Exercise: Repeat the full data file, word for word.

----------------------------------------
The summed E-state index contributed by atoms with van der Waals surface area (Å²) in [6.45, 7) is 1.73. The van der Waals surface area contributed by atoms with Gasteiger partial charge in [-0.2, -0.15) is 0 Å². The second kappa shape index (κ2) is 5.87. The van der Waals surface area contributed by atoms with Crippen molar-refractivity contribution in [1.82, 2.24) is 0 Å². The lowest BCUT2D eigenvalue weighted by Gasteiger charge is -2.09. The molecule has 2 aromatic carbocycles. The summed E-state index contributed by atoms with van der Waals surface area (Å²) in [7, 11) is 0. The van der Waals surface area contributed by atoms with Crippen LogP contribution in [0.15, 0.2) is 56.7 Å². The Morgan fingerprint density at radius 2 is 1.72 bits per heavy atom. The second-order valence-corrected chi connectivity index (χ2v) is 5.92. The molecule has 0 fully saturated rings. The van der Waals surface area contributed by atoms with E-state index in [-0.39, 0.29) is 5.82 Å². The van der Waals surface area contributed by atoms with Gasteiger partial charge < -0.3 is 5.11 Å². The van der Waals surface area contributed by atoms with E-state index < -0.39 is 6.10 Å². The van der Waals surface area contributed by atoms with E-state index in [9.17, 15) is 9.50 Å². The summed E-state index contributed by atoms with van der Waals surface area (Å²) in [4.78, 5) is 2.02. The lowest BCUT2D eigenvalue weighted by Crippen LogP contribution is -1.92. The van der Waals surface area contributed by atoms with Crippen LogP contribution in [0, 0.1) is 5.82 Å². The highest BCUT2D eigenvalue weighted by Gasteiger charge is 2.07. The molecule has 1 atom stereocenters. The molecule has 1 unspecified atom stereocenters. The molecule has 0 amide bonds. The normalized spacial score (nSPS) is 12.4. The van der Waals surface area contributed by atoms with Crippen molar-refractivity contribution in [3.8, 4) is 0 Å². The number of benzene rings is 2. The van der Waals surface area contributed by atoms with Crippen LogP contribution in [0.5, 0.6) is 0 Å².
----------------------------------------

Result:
The summed E-state index contributed by atoms with van der Waals surface area (Å²) in [6.45, 7) is 1.73. The van der Waals surface area contributed by atoms with Gasteiger partial charge in [-0.2, -0.15) is 0 Å². The second kappa shape index (κ2) is 5.87. The van der Waals surface area contributed by atoms with Crippen molar-refractivity contribution in [1.82, 2.24) is 0 Å². The lowest BCUT2D eigenvalue weighted by Gasteiger charge is -2.09. The molecule has 2 aromatic carbocycles. The summed E-state index contributed by atoms with van der Waals surface area (Å²) in [7, 11) is 0. The van der Waals surface area contributed by atoms with Crippen LogP contribution in [0.15, 0.2) is 56.7 Å². The Morgan fingerprint density at radius 2 is 1.72 bits per heavy atom. The second-order valence-corrected chi connectivity index (χ2v) is 5.92. The molecule has 0 fully saturated rings. The van der Waals surface area contributed by atoms with E-state index in [-0.39, 0.29) is 5.82 Å². The van der Waals surface area contributed by atoms with Gasteiger partial charge < -0.3 is 5.11 Å². The van der Waals surface area contributed by atoms with E-state index < -0.39 is 6.10 Å². The van der Waals surface area contributed by atoms with E-state index in [9.17, 15) is 9.50 Å². The summed E-state index contributed by atoms with van der Waals surface area (Å²) in [4.78, 5) is 2.02. The lowest BCUT2D eigenvalue weighted by Crippen LogP contribution is -1.92. The van der Waals surface area contributed by atoms with Crippen LogP contribution in [0, 0.1) is 5.82 Å². The highest BCUT2D eigenvalue weighted by Gasteiger charge is 2.07. The molecule has 1 atom stereocenters. The molecule has 1 unspecified atom stereocenters. The molecule has 0 amide bonds. The normalized spacial score (nSPS) is 12.4. The van der Waals surface area contributed by atoms with Crippen molar-refractivity contribution in [3.8, 4) is 0 Å². The number of benzene rings is 2. The van der Waals surface area contributed by atoms with Crippen LogP contribution in [0.5, 0.6) is 0 Å².